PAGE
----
18. The computerized server/client arrangement of claim 12, wherein the control information includes information specifying a data type to which the rate at which data is to be sent to the server is applicable.
19. The computerized server/client arrangement of claim 12, wherein the gatekeeper node includes a gatekeeper node gaming related protocol enhancement having at least one of the server node or client node codecs and a gaming server use monitoring arrangement, the method further comprising the gaming server use monitoring arrangement cooperating with the gatekeeper node gaming related protocol enhancement to create a gaming server use billing record.
20. The computerized server/client arrangement of claim 12, wherein the H.323 network includes a call control element that sends, in response to a set-up message from the client node H.323 multimedia call client, a media destination address to the gaming server and the gaming client, and wherein the gaming client is configured to send media directly to the media destination address using the client node codec at the gaming client and the server node codec at the gaming server.
21. The computerized server/client arrangement of claim 12, wherein the H.323 network includes a call control element that sends, in response to set-up messages from the client node H.323 multimedia call client or the server node H.323 multimedia call client, a media destination address to a gaming client call control device associated with the gaming client or to a gaming server call control device associated with the gaming server, respectively,
wherein the gaming client and the gaming server communicate media, using respective ones of the gaming client and gaming server call control devices, via respective ones of the client node and server node codecs; and
wherein the gaming client and gaming server call control devices terminate the communication of the media in response to a close message from the client node H.323 multimedia call client or the server node H.323 multimedia call client.
22. A gaming client node for a computerized server/client gaming arrangement for using a H.323 network to communicate multimedia gaming data between a gaming server and a plurality of gaming clients, wherein the H.323 network is configured to be controlled by a gatekeeper node, wherein the gaming server is a multi-user shared real-time gaming server application operable on a server node having a server node H.323 multimedia call client, wherein the gaming client node comprises:
a gaming client means being a real-time gaming client application, and
a client node H.323 multimedia call client having a client node gaming related protocol enhancement including a client node codec, wherein the client node codec is configured:
a) to use RTP over UDP packet communication in communicating with the server node,
b) to decode gaming client input control information from a gaming control information data packet generated in the server node by a server node codec of a server node gaming related protocol enhancement of the server node H.323 multimedia call client, wherein the server node codec is configured to use RTP over UDP packet communication and to encode gaming server output control information for use as gaming client input control information into the gaming control information data packet containing a type field, a protocol field, and a data field, and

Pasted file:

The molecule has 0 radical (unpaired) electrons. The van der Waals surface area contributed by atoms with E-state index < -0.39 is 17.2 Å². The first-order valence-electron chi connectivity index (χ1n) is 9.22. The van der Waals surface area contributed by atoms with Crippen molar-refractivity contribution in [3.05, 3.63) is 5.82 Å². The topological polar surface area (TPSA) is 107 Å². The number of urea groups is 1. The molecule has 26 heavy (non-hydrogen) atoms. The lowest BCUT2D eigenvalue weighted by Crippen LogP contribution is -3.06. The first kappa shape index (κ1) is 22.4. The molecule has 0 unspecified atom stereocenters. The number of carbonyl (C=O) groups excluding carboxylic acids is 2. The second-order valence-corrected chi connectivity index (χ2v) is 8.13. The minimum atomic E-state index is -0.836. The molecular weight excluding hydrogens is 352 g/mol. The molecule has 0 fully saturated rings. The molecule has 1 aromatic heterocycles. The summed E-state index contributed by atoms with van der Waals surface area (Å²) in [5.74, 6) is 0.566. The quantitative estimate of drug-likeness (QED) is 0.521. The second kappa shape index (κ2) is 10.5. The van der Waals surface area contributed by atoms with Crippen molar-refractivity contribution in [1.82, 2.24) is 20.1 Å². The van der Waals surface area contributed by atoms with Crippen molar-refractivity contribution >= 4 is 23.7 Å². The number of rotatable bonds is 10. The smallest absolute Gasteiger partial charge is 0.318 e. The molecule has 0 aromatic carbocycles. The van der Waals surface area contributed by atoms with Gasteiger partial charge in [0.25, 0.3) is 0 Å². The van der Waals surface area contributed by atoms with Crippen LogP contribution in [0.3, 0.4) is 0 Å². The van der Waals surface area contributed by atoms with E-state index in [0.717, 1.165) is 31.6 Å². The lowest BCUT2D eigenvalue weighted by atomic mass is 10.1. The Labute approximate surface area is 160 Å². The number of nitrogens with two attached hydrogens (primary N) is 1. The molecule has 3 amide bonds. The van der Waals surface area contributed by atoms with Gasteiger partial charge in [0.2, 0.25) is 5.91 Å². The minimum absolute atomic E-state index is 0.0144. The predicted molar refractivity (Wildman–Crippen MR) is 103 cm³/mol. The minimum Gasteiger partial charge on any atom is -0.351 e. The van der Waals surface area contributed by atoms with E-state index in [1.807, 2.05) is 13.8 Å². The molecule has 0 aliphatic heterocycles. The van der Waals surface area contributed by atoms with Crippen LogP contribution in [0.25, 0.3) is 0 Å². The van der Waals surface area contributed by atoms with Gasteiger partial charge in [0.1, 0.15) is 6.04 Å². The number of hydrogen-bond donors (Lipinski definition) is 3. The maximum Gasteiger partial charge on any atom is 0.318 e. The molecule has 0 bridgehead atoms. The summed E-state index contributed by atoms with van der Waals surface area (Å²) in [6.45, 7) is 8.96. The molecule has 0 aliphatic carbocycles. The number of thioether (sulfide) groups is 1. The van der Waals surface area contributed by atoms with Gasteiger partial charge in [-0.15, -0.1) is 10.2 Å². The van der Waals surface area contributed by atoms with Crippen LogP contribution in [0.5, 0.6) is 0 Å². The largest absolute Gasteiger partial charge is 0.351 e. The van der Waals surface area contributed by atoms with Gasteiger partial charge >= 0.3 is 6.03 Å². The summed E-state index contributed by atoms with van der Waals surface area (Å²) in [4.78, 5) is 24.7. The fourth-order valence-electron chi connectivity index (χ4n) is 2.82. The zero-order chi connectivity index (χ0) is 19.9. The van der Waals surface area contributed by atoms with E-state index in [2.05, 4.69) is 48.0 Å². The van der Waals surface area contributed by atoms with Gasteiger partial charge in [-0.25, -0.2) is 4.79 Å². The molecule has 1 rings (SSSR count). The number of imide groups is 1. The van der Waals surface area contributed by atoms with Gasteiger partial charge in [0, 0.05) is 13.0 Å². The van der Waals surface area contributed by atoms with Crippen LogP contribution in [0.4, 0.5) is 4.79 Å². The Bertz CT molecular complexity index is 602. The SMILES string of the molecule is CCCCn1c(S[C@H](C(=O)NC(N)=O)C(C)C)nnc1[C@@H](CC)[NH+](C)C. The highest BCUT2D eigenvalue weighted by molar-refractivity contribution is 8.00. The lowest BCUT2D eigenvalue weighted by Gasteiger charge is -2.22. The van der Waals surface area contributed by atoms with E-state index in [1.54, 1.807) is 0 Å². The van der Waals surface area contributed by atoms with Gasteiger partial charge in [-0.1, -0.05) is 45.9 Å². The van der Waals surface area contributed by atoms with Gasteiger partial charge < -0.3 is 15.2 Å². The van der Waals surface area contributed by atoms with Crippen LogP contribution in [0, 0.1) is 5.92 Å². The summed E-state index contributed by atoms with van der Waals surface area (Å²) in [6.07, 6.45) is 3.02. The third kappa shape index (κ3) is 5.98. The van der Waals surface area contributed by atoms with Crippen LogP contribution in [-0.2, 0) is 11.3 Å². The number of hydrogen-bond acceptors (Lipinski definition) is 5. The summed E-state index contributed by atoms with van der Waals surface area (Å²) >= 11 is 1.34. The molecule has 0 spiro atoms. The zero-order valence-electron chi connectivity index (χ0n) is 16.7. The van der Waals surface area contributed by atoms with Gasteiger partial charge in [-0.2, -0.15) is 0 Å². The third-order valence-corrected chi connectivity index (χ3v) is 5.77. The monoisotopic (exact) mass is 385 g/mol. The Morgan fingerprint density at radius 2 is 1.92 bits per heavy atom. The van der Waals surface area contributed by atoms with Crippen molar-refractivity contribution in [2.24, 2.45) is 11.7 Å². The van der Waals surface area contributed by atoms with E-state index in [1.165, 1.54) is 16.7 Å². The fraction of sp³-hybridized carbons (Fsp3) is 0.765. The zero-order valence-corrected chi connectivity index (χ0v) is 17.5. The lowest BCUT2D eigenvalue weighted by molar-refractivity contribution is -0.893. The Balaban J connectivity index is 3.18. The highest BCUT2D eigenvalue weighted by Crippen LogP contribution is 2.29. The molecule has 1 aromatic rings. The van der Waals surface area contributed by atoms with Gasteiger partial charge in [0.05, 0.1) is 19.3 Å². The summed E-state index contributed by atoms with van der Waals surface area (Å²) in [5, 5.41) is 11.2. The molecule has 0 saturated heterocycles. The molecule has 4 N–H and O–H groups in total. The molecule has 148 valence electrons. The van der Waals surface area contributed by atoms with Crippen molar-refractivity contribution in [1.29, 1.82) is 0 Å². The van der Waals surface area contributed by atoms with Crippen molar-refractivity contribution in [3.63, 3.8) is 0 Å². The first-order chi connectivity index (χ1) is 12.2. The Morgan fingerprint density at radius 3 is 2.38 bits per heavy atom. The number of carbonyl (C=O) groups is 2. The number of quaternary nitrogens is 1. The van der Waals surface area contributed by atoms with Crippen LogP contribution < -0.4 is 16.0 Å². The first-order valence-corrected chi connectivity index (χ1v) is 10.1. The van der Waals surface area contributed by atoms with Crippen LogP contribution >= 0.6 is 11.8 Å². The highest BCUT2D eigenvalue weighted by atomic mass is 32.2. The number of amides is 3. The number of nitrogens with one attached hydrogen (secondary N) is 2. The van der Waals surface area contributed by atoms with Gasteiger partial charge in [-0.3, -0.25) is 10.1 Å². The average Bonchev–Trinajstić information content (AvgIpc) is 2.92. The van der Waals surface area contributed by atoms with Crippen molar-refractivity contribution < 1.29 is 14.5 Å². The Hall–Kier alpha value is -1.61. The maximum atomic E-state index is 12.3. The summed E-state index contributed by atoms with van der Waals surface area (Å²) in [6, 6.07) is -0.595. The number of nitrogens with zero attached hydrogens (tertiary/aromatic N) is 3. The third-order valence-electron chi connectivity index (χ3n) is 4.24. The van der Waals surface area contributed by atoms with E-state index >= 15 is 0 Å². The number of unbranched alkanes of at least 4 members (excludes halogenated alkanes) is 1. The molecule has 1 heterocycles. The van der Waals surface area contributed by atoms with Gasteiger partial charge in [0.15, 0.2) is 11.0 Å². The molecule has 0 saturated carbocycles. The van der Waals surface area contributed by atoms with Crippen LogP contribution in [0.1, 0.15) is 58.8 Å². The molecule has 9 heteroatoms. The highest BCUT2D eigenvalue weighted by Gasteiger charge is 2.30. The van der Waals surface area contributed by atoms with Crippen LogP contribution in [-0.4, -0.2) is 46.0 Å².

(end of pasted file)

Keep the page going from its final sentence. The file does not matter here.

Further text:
c) to encode gaming client output data information into a gaming data information data packet decodable by the server node codec of the server node gaming related protocol enhancement of the server node H.323 multimedia call client, wherein the gaming data information data packet contains a type field, a protocol field, and a data field.
23. The gaming client node of claim 22, wherein the type field includes a gaming data message identifier or a gaming control message identifier.
24. The gaming client node of claim 22, further comprising a means for generating a control information time stamp from time information of a header of a RTP data packet carrying the gaming control information or a means for generating a data information time stamp from time information of a header of a RTP data packet carrying the gaming data information.
25. The gaming client node of claim 22, further comprising a means for generating a control information sequence number from sequence number information of a header of a RTP data packet carrying the control information or a data information sequence number from sequence number information of a header of a RTP data packet carrying the data information.
26. The gaming client node of claim 22, wherein the client node and server node codecs are provided by a common real-time gaming codec being identified to any of the server node and client node H.323 multimedia call clients by an ASN.1 listing according to ITU Recommendation H.245.
27. The gaming client node of claim 22, wherein the control information includes information specifying a rate at which data is to be sent to the server.